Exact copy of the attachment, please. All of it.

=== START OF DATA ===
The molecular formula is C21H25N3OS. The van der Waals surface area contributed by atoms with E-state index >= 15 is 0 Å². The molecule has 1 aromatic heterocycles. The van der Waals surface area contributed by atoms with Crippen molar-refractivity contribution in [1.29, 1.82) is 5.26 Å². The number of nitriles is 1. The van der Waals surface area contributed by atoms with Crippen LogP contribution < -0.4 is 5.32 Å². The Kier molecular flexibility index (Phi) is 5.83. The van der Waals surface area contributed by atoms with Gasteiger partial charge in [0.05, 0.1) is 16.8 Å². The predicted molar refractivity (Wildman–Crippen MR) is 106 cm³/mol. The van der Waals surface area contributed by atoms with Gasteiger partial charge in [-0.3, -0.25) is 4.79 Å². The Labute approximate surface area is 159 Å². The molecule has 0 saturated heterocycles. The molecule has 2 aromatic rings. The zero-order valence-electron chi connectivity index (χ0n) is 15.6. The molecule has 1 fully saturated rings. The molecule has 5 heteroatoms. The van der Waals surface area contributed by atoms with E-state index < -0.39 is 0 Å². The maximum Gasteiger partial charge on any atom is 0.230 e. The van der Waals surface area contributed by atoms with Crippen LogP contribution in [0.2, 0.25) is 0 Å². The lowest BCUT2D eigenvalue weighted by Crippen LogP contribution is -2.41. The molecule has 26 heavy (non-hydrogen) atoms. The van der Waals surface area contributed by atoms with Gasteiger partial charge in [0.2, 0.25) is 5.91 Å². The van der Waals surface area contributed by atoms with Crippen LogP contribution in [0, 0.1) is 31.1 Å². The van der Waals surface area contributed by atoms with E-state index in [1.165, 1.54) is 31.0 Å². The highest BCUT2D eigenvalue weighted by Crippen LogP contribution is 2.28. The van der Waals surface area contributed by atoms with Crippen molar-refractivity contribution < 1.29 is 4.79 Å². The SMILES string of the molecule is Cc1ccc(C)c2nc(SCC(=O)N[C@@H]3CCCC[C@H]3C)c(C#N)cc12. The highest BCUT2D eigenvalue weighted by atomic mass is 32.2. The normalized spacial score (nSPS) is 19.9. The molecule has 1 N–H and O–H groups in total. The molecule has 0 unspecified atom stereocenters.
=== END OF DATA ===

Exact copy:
The molecular formula is C21H25N3OS. The van der Waals surface area contributed by atoms with E-state index >= 15 is 0 Å². The molecule has 1 aromatic heterocycles. The van der Waals surface area contributed by atoms with Crippen molar-refractivity contribution in [1.29, 1.82) is 5.26 Å². The number of nitriles is 1. The van der Waals surface area contributed by atoms with Crippen LogP contribution < -0.4 is 5.32 Å². The Kier molecular flexibility index (Phi) is 5.83. The van der Waals surface area contributed by atoms with Gasteiger partial charge in [0.05, 0.1) is 16.8 Å². The predicted molar refractivity (Wildman–Crippen MR) is 106 cm³/mol. The van der Waals surface area contributed by atoms with Gasteiger partial charge in [-0.3, -0.25) is 4.79 Å². The Labute approximate surface area is 159 Å². The molecule has 0 saturated heterocycles. The molecule has 2 aromatic rings. The zero-order valence-electron chi connectivity index (χ0n) is 15.6. The molecule has 1 fully saturated rings. The molecule has 5 heteroatoms. The van der Waals surface area contributed by atoms with E-state index < -0.39 is 0 Å². The maximum Gasteiger partial charge on any atom is 0.230 e. The van der Waals surface area contributed by atoms with Crippen LogP contribution in [0.2, 0.25) is 0 Å². The lowest BCUT2D eigenvalue weighted by Crippen LogP contribution is -2.41. The molecule has 26 heavy (non-hydrogen) atoms. The van der Waals surface area contributed by atoms with Gasteiger partial charge in [0.2, 0.25) is 5.91 Å². The van der Waals surface area contributed by atoms with Crippen LogP contribution in [0, 0.1) is 31.1 Å². The van der Waals surface area contributed by atoms with E-state index in [1.165, 1.54) is 31.0 Å². The highest BCUT2D eigenvalue weighted by Crippen LogP contribution is 2.28. The van der Waals surface area contributed by atoms with Crippen molar-refractivity contribution < 1.29 is 4.79 Å². The SMILES string of the molecule is Cc1ccc(C)c2nc(SCC(=O)N[C@@H]3CCCC[C@H]3C)c(C#N)cc12. The highest BCUT2D eigenvalue weighted by atomic mass is 32.2. The normalized spacial score (nSPS) is 19.9. The molecule has 1 N–H and O–H groups in total. The molecule has 0 unspecified atom stereocenters.